Toro Y Moi is the alias for Columbia, South Carolina-recording artist Chazwick Bundick. His music has gotten a lot of attention lately mainly due to the so-called “chillwave” movement that started last summer. Whereas Chaz’s music, along with the music of Washed Out, Memory Tapes, and Neon Indian do sound familiar to each other because of the lo-fi 80s sound, dreamy bedroom synths, and melodic vocals that are stunningly minimal, as well as the fact that Chaz and Washed Out’s Ernest Greene are friends that have known each other even before the chillwave scene exploded, still, Toro Y Moi’s new album somehow breaks the definition of the so-called “chillwave” movement. Whereas Toro Y Moi’s debut album, “Causers of This”, included a lot of digital sampling and effects in order to acheive the dreamy hip-hop inspired sound that he is known for, his newest release, “Underneath The Pine”, is strikingly different. Yes, the dreamy 80s-like elements are still there, but nowhere will you find any digital samples of other people’s works. According to Chaz, the music on this album was all recorded using live instrumentation, and in the end, it shows. This is something altogether beautiful that sounds like it came straight from the 60s, when the music of The Beach Boys started to reign the California coastlines, but here, Toro Y Moi brings it the Boys’ brand of surf music, and revamps it with the influence of modern music. The end result is Animal Collective without as much of the crazy psychedelic effects, Grizzly Bear with just some more beautiful harmonies, and well, just simply Toro Y Moi’s own brand of hip-hop influenced funk with elements of other genres.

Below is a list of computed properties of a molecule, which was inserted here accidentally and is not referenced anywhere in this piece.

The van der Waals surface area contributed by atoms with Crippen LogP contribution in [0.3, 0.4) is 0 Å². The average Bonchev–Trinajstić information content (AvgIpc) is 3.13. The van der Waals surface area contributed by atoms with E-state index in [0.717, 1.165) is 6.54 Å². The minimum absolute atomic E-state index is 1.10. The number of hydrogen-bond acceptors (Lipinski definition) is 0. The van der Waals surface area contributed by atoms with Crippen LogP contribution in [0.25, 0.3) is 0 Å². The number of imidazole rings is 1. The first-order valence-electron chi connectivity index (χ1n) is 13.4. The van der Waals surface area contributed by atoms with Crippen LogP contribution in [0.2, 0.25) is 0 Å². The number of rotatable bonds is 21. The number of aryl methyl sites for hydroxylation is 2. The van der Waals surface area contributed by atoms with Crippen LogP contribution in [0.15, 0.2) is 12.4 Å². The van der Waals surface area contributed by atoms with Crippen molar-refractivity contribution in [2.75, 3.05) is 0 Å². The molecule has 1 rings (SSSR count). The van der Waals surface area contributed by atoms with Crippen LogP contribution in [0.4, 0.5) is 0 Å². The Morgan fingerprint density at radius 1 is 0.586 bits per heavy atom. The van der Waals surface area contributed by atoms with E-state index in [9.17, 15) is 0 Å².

“Intro/Chi Chi” starts with the drone of an analog synthesizer and some chain-like percussion instruments, which then changes to a very dissonant cluster of noises before going into a beautiful soundscape of synthesizers, droning vocals, and just dreamy sounding notes. A funk groove, complete with drums and a bass, enters the mix, and quietly ends out the track out. Next, “New Beat” has a disco groove and a funky bassline that sounds like a throwback to the 70s, complete with brass-like synth leads filled with vibrato and chord progressions with a phaser or wah-wah effect on it. Chaz’s vocals on the track add just the perfect touch as well, being quite airy and dreamy for such an upbeat and funky track. Also, a jazzy rhodes line breaks the beat in the middle before going back into the chorus, and ending out unexpectedly with the lead synths. Overall, this is a great start to the album, and we’re only on the first 2 tracks!